Rising Production Targets Undermining Minimum Wage Increases

The Center for Alliance of Labor and Human Rights (CENTRAL) has released a report examining the wages, production targets and occupational health and safety of workers in Cambodia’s garment and footwear sector. Research was conducted through consultative meetings with 41 workers at ten factories along with payslips from seven factories and individualised responses from 16 workers. 

It is particularly relevant that this report was released on International Human Rights Day. CENTRAL believes that receiving a living wage is a right belonging to all working people. This report shows that Cambodian garment and footwear workers continue to receive below a living wage – earning on average 95 cents per hour. 

In order to supplement these poverty wages, workers are effectively forced to work overtime, both for the extra pay and in order to meet ever-increasing production targets to receive extra bonuses. This report shows the way in which increases to the minimum wage have been reflected in increases to production targets in factories. All workers who participated in this research reported that increases to the minimum wage over recent years had affected their production targets, either in the actual number of the target or in changes to disciplinary actions if targets were not reached. 

Many workers reported that, over the years, production targets have gone up, whilst the numbers of workers per line have often gone down. Others face the threat of termination on the basis of a ‘three strikes and you’re out’ system for failure to meet production targets or for making minor mistakes in the production process. Verbal abuse and threats of contract termination or non-renewal often accompanied pressures regarding production targets. The increase in production targets also directly impacts piece rate workers, many of whom have seen no practical wage increase, and only an increase in their minimum expected workloads. Without changes to the calculated piece rate, piece rate workers simply saw their production targets rise in tandem with the minimum wage.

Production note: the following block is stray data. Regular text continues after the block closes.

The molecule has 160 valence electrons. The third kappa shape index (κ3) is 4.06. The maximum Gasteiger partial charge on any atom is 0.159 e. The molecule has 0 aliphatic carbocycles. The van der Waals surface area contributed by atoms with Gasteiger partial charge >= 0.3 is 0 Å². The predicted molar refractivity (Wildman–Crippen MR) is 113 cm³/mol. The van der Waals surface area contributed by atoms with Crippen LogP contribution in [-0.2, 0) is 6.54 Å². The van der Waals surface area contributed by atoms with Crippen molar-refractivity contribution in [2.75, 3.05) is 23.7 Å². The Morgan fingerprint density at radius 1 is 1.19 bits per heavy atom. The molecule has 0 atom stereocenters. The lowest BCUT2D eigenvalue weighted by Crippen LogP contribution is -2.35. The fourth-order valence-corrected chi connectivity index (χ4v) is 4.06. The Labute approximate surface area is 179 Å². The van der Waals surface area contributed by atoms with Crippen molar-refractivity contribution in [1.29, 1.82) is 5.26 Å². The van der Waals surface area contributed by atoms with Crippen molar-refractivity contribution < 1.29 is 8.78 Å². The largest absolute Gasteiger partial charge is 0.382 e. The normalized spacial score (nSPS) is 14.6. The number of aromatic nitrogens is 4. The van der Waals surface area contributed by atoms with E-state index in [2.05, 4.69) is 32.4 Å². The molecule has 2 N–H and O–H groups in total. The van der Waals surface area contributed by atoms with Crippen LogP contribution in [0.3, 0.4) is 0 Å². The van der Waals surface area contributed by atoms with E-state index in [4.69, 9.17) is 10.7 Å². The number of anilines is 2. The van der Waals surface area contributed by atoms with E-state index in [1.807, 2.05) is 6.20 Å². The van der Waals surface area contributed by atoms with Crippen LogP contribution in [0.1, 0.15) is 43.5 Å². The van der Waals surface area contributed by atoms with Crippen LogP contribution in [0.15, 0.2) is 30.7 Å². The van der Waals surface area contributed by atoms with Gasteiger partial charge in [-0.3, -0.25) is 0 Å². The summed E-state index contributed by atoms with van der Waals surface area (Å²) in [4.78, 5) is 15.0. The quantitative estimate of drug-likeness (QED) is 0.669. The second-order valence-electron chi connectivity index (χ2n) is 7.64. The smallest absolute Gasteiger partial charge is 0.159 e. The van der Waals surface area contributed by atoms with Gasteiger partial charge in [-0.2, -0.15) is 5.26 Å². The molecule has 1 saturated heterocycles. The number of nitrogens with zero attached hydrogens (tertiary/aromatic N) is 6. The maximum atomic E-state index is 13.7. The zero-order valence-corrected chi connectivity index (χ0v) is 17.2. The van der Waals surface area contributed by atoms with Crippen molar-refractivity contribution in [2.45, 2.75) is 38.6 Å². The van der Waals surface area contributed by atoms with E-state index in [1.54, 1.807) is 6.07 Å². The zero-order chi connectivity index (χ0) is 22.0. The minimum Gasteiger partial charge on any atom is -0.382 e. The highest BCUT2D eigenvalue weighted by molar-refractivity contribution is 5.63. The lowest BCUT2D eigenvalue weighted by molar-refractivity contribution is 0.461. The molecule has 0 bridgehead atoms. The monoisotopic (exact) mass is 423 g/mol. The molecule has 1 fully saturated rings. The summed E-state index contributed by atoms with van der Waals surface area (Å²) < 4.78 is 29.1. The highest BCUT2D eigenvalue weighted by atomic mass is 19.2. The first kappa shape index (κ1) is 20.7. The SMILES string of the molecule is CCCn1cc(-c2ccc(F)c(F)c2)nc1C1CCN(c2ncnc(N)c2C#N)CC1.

Overall, the proliferation of increasing production targets has given rise to a culture of violence and intimidation that forces garment and footwear workers to work unpaid through lunch breaks and forego water and going to the bathroom in order to meet production targets. These production targets are fuelled, at least in part, by the purchasing practices of brands placing shorter lead times on factories in order to meet the demands of fast fashion. 

In addition, workers who participated in this research reported widespread health and safety issues inside factories. Hot working temperatures in garment and footwear factories remains a serious concern as it is a major contributing factor to instances of mass fainting which continue to increasingly plague the industry. Workers also reported poor lighting and extremely loud sounds from machinery inside the factory – both of which are a risk to workers’ health. Concerns regarding the cleanliness of bathrooms, drinking water and eating spaces were also raised.

Following on from this report, CENTRAL is calling on purchasing brands to work to ensure the payment of a guaranteed living wage to Cambodian garment and footwear workers, paid either by the brands themselves through an enforceable brand agreement or through an alteration to purchasing practices that enables factories to pay a living wage.

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